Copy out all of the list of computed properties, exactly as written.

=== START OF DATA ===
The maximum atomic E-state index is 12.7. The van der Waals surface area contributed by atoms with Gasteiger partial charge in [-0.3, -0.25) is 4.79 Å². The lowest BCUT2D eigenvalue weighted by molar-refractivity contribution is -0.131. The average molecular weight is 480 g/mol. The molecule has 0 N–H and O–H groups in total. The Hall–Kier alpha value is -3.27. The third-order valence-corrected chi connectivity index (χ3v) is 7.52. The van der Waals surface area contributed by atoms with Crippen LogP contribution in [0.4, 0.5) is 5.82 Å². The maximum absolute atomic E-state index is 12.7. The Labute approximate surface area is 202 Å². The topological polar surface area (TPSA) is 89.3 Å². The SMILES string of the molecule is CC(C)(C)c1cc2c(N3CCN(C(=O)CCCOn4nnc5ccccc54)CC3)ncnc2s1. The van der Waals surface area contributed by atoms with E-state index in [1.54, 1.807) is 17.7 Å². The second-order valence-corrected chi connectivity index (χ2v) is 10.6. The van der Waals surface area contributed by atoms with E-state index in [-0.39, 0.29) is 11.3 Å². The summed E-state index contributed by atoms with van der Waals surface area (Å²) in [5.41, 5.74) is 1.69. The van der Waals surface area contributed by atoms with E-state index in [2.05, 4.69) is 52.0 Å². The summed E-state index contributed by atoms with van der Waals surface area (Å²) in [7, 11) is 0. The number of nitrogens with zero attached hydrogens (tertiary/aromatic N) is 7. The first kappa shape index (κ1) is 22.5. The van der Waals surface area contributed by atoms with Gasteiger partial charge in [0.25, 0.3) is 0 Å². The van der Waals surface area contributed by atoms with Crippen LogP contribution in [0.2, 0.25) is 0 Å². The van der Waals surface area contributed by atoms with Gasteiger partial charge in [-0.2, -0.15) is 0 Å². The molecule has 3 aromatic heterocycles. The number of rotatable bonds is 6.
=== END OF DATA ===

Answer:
The maximum atomic E-state index is 12.7. The van der Waals surface area contributed by atoms with Gasteiger partial charge in [-0.3, -0.25) is 4.79 Å². The lowest BCUT2D eigenvalue weighted by molar-refractivity contribution is -0.131. The average molecular weight is 480 g/mol. The molecule has 0 N–H and O–H groups in total. The Hall–Kier alpha value is -3.27. The third-order valence-corrected chi connectivity index (χ3v) is 7.52. The van der Waals surface area contributed by atoms with Crippen LogP contribution in [0.4, 0.5) is 5.82 Å². The maximum absolute atomic E-state index is 12.7. The Labute approximate surface area is 202 Å². The topological polar surface area (TPSA) is 89.3 Å². The SMILES string of the molecule is CC(C)(C)c1cc2c(N3CCN(C(=O)CCCOn4nnc5ccccc54)CC3)ncnc2s1. The van der Waals surface area contributed by atoms with E-state index in [1.54, 1.807) is 17.7 Å². The second-order valence-corrected chi connectivity index (χ2v) is 10.6. The van der Waals surface area contributed by atoms with E-state index in [-0.39, 0.29) is 11.3 Å². The summed E-state index contributed by atoms with van der Waals surface area (Å²) in [5.41, 5.74) is 1.69. The van der Waals surface area contributed by atoms with E-state index in [2.05, 4.69) is 52.0 Å². The summed E-state index contributed by atoms with van der Waals surface area (Å²) in [7, 11) is 0. The number of nitrogens with zero attached hydrogens (tertiary/aromatic N) is 7. The first kappa shape index (κ1) is 22.5. The van der Waals surface area contributed by atoms with Gasteiger partial charge in [0.25, 0.3) is 0 Å². The van der Waals surface area contributed by atoms with Crippen LogP contribution in [0.2, 0.25) is 0 Å². The van der Waals surface area contributed by atoms with Gasteiger partial charge in [-0.2, -0.15) is 0 Å². The molecule has 3 aromatic heterocycles. The number of rotatable bonds is 6.